Health officials in Saudi Arabia over the weekend advised people visiting holy sites as part of this year's Hajj or Moslem pilgrimage to wear masks in crowded places to stop the spread of the MERS coronavirus. The authorities warned that they will not issue visas to the elderly and people with chronic diseases in a bid to prevent the spread of the virus, BBC said.
A list of requirements issued by the Health Ministry on Saturday, July 13, 2013 also advises elderly people or those with chronic diseases to postpone their pilgrimage as 38 people have so far died in the kingdom from the virus since last September. The official did not however set an age limit for those to be considered as elderly.
Health officials urged pilgrims to maintain personal hygiene, use tissue paper when sneezing and coughing, and get the necessary vaccinations. MERS (the Middle East Respiratory Syndrome) or coronavirus, emerged in the Arabian Peninsula in September 2012 and is part of a large family of viruses that includes common cold and SARS (Severe Acute Respiratory Syndrome).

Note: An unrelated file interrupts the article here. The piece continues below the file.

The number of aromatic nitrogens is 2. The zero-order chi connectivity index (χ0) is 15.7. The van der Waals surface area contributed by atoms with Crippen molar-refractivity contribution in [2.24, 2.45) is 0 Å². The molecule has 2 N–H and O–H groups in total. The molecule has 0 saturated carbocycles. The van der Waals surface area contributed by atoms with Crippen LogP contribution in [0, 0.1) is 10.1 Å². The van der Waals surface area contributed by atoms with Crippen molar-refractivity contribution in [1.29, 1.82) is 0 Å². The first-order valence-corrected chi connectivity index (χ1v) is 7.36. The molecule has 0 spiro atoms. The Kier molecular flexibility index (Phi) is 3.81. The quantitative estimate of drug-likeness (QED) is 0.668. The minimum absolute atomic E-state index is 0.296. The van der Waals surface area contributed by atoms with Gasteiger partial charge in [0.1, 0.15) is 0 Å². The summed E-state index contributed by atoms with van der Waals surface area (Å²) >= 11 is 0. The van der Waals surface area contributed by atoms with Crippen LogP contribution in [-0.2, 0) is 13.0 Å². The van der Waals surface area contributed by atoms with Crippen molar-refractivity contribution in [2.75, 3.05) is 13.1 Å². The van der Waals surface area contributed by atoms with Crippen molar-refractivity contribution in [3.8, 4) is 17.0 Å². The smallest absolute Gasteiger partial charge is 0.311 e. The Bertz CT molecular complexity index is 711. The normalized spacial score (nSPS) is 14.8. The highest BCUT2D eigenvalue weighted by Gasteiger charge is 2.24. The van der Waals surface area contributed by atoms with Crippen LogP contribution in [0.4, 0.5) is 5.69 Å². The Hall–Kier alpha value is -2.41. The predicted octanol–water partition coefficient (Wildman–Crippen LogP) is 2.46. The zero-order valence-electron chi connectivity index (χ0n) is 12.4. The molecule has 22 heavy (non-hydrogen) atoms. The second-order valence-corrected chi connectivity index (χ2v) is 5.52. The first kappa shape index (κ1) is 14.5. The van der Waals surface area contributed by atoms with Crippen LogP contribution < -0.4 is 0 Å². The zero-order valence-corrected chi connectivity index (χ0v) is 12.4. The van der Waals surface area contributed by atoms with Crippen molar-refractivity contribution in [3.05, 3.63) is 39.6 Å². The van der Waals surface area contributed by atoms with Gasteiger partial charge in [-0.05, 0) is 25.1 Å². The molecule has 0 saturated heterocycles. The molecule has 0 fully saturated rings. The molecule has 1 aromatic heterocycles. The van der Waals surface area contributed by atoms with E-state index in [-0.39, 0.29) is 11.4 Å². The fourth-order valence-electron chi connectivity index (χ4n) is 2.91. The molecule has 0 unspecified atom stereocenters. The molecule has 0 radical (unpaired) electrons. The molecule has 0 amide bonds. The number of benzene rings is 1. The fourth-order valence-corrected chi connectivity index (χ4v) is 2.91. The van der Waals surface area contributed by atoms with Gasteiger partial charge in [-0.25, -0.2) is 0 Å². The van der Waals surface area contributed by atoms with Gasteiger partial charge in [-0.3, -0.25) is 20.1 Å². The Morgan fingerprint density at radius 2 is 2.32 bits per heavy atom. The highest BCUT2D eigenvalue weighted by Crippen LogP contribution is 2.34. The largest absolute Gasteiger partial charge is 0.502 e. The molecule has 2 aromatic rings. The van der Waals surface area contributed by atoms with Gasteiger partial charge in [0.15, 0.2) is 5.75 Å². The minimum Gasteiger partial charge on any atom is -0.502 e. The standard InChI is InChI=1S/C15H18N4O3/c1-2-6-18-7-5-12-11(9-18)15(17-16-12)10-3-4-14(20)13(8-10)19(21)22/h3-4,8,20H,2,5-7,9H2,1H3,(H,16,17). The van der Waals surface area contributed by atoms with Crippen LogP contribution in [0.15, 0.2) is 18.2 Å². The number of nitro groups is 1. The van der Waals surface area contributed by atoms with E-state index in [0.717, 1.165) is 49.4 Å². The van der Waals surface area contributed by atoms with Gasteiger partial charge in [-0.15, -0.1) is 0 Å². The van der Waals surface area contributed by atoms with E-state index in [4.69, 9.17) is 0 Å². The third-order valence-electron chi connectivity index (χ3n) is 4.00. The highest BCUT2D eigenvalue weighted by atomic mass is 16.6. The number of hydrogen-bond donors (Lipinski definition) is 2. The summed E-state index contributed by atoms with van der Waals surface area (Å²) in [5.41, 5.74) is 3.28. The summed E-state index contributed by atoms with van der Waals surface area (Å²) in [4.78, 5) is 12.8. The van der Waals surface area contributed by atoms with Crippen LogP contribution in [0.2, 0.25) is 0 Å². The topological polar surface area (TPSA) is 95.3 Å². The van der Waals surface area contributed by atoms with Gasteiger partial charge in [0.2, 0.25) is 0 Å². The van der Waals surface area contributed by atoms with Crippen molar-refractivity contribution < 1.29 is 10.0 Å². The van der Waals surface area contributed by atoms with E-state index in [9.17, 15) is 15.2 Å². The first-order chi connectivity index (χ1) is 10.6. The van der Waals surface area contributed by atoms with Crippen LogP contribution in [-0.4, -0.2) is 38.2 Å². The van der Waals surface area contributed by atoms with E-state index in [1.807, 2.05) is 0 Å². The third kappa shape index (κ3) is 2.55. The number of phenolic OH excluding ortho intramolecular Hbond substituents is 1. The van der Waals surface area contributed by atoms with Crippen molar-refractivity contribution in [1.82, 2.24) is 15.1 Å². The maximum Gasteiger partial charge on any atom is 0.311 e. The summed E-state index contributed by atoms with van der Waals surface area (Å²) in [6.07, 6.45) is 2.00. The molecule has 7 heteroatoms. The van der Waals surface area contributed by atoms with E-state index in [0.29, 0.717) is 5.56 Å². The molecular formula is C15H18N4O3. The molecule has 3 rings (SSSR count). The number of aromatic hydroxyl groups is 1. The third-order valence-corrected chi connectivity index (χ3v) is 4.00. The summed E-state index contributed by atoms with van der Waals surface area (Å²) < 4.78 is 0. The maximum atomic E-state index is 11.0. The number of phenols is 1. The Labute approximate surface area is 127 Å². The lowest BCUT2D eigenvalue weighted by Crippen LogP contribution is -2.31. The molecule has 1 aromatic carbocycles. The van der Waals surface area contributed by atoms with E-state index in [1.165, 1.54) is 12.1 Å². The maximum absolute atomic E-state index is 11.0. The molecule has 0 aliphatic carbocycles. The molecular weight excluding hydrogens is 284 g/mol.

The World Health Organisation, WHO, has so far confirmed a total of 80 cases of MERS infection worldwide, including 45 deaths, SAPA news agency said. The strain of coronavirus, called MERS-CoV, was first discovered in 2012 in a man in Saudi Arabia. France, Jordan, Qatar, the United Arab Emirates, Germany, Tunisia and Britain, have also reported infections, the FARS news agency reported.
The new health restrictions are applicable to the upcoming Hajj pilgrimage to Mecca in October and subsequent minor pilgrimages, Health Ministry spokesman, Khalid al-Mirghalani, told the Saudi newspaper Arab News. Moslems also travel to the site at other times, as well as visiting the Masjid Al-Nabawi, or Mosque of the Prophet, in Medina. Millions of Moslems flock every year to holy sites in Saudi Arabia to perform the Haj, making it one of the world's biggest annual gatherings.